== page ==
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The hidden risks of homeworkers for UK SMEs


Homeworking and flexitime can bring huge benefits, both to staff and bosses. But SME employers must be aware of the hidden risks.

Homeworking is becoming a more and more popular choice for UK businesses. Analysis by TUC (Trades Union Congress) has shown there are now more than 4 million people regularly working from home, an increase of over 800,000 since 2005.

Advantages for the employee include:

  • money and time saved on transport
  • increased family time
  • the option of more personalised working practices

Happier and more productive staff has obvious benefits. Add to that the savings businesses can make on bills and office space, and homeworking starts to look like a very attractive option.

However, in this relatively new area there are several risks to consider, which all-too-frequently go ignored.

Homeworking and the law

UK law dictates that employers have a duty of care for all their employees, regardless of location. This means the same health and safety requirements that apply in the office must be enforced in the worker’s home.

Before the homeworking begins, employers must complete a risk assessment to ensure that the working space is healthy and safe. This should include aspects such as:

  • Temperature: Is the space adequately heated in winter and cooled in summer?
  • Lighting: Is lighting sufficient for the task? Or will the employee be straining his or her eyes?
  • Furniture: Are the desk and chair adjustable to a healthy height to avoid repetitive strain and bad posture?
  • Electrical equipment: Has this been tested and certified?
  • Trip hazards: Have these been identified and removed?

Although the employer is responsible for carrying out the risk assessment, it should be noted that the duty to rectify the flaws and ensure they don’t recur falls on the employee. A homeworking training programme will help keep your staff safe and is advisable for any SME considering homeworking or flexitime options.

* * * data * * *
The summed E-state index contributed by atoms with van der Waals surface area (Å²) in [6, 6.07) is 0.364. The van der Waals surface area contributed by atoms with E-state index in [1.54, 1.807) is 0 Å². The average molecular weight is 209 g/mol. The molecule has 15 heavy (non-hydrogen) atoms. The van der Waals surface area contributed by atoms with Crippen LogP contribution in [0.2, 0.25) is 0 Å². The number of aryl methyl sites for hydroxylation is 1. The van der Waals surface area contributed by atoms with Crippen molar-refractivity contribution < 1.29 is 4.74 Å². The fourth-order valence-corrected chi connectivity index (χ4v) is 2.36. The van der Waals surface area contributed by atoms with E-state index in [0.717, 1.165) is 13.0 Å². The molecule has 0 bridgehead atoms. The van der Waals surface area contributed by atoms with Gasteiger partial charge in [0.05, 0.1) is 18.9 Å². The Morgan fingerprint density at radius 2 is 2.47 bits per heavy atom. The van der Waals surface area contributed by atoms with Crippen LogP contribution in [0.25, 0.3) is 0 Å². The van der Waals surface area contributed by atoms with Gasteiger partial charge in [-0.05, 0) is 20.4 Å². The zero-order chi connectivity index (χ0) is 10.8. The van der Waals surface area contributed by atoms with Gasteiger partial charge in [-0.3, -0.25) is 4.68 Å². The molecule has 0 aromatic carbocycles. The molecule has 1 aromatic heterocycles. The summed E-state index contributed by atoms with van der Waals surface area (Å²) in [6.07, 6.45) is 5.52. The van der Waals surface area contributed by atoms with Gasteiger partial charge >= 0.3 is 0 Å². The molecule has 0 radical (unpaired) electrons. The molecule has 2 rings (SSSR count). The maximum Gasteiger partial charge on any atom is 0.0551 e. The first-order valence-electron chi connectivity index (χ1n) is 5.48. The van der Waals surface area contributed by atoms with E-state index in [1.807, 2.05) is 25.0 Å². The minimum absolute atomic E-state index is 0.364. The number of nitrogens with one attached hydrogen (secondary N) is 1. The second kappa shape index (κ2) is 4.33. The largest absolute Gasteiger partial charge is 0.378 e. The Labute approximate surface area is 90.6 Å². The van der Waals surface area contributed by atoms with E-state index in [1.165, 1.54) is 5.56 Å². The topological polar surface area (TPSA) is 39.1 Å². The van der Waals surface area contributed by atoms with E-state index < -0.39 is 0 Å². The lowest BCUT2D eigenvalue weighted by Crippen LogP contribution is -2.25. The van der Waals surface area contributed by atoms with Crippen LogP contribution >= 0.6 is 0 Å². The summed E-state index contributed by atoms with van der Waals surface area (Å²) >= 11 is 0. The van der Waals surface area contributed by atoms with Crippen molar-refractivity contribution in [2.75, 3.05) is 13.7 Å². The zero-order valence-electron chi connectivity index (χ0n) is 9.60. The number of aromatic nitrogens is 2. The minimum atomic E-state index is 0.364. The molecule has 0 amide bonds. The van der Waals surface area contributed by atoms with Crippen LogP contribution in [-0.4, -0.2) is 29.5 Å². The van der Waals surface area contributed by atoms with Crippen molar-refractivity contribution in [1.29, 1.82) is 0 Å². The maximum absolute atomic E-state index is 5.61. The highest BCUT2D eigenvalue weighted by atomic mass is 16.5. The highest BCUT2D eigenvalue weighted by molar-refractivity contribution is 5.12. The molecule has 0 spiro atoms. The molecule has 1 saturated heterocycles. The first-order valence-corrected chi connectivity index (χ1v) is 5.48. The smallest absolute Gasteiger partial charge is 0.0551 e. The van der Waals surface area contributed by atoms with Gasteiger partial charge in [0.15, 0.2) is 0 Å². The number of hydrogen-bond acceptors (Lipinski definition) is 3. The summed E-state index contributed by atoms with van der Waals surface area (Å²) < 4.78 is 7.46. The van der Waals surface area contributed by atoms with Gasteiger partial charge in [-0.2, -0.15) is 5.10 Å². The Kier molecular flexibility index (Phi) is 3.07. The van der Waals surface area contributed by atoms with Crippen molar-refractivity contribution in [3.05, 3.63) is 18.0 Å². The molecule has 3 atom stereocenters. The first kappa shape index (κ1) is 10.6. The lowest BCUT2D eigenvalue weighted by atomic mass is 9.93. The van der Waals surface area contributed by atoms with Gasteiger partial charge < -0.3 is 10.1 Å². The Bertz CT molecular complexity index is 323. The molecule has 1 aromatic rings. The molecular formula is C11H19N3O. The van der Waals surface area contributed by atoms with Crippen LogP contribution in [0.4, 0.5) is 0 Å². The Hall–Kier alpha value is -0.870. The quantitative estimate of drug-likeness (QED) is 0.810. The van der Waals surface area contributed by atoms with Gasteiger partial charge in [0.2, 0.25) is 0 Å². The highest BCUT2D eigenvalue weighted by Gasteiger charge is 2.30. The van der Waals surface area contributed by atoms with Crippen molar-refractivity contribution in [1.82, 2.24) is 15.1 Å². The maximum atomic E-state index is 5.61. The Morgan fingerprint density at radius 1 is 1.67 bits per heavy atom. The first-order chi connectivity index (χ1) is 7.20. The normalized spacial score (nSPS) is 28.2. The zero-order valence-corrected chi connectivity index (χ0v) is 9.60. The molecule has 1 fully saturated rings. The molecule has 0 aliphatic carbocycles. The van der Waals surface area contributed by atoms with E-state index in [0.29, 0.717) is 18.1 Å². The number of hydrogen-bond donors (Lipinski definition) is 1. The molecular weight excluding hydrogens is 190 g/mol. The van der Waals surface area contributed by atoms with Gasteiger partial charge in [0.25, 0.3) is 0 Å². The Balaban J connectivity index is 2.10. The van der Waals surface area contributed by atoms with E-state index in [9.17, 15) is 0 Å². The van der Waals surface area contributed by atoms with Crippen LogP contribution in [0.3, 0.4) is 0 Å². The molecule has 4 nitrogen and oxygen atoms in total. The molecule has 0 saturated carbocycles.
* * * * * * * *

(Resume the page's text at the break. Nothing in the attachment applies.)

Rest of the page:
It’s very important to note that any equipment supplied by the business is the responsibility of the employer. Imagine a homeworker was provided with a laptop whose cables had exposed wires. If the employee was electrocuted as a result, the company could find itself being sued for negligence.

Sensitive figures

Another growing consideration is that of data protection. With cyber crime on the rise in SMEs, this is a real issue when it comes to having your workers dispersed geographically. An office is a relatively secure space. But can you say the same of your employees’ homes? As an employer, you need to ask yourself:

  • Who else might be able to access the work computer when it’s outside the office? This could include family members or friends.
  • How secure is the employee’s house?

Again, an employee should be made aware of cyber risks via a homeworking training programme. You may also want to draw up a contract forbidding use of work equipment by anyone but the worker.

Leaving no gaps

Last but not least, employees need to be aware of changes that homeworking might incur to their existing insurance package. Most home insurance policies don’t cover premises being used for business purposes – and failure to address this may result in them being left unprotected. This can be highlighted as part of your training programme.

Due to the dynamic nature of SMEs, homeworking is an excellent choice for many employees – and their managers. But it also carries hidden risks. Businesses should protect themselves by:

  • carrying out a full risk assessment to ensure health and safety standards are met and maintained off-site
  • implementing a training programme to highlight risks such as data protection and insurance issues

 

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